Cheers - George Gantz

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Christophe Tournayre wrote on Feb. 10, 2018 @ 22:37 GMT
Dear Bradly Alicea,

The notion of description and relevance that you introduced in your essay are interesting.

Kind regards,

Christophe

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Satyavarapu Naga Parameswara Gupta wrote on Feb. 12, 2018 @ 09:25 GMT
Respected prof Bradly John Alicea

It is very nice alternative (the nonlinear intercontextual view).... "The proposed viewpoint allows for fundamental components of a body of knowledge to be identified and characterized in a broader historical, intellectual, and mechanistic context..... it is very useful... Best wishes to your essay sir... By the way....

Here in my essay energy to...

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Steven Andresen wrote on Feb. 23, 2018 @ 13:39 GMT
Dear Bradly

If you are looking for another essay to read and rate in the final days of the contest, will you consider mine please?

A couple of days in and semblance of my essay taking form, however the house bound inactivity was wearing me. I had just the remedy, so took off for a solo sail across the bay. In the lea of cove, I had underestimated the open water wind strengths. My...

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Vladimir Nikolaevich Fedorov wrote on Feb. 24, 2018 @ 14:06 GMT
Dear Bradly,

I highly appreciate your well-written essay in an effort to understand.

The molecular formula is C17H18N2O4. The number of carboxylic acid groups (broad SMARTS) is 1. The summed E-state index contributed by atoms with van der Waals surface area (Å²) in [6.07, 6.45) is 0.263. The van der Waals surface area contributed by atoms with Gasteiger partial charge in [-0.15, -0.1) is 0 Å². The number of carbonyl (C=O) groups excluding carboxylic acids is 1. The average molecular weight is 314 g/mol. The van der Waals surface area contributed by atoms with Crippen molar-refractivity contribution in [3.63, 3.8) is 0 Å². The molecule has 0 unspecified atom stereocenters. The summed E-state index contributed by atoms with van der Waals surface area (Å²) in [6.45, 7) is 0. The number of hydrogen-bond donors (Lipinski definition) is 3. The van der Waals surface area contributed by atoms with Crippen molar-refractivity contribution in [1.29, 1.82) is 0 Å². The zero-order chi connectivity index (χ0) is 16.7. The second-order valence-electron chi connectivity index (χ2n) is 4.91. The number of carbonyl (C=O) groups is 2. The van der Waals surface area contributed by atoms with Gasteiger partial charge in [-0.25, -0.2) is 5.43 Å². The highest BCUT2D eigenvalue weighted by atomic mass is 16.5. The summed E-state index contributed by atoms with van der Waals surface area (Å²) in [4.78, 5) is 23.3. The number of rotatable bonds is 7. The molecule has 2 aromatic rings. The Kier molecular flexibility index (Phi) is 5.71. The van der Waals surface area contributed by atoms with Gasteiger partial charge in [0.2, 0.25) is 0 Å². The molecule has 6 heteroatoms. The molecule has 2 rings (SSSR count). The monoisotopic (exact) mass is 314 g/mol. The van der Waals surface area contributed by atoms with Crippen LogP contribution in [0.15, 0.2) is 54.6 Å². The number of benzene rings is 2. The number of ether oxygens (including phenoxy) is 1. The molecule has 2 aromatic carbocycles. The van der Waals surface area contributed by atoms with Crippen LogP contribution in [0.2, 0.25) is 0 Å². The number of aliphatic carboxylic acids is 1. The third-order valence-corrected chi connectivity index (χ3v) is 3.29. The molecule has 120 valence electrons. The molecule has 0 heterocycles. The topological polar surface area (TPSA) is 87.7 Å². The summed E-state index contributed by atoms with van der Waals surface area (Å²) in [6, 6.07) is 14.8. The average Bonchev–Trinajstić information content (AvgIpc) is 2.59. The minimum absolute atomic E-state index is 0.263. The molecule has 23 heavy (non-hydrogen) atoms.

It is so close to me.

«A nonlinear intercontextual view also provides a way to reconsider what constitutes a fundamental unit in a body of knowledge. This leads us to new conclusions about the underpinnings of our scientific fields, our theoretical assumptions, and a set of meta-fundamentals that can redefine the manner in which scientific knowledge is set forward into the world».

«Reductionism can occur in a wide variety of forms, from training regimens to experimental designs. Secondly, the discovery and acquisition of fundamental units result in the formation of building blocks, which are essential to perpetuating knowledge and operating on it in the world. Building blocks are usually classificatory in nature, although they can also be tied together as a series of theoretical statements. In any case, building blocks contribute to structure, which creates an activity or area of inquiry distinct from its fundamental antecedents».

I hope that my modest achievements can be information for reflection for you.

Vladimir Fedorov

https://fqxi.org/community/forum/topic/3080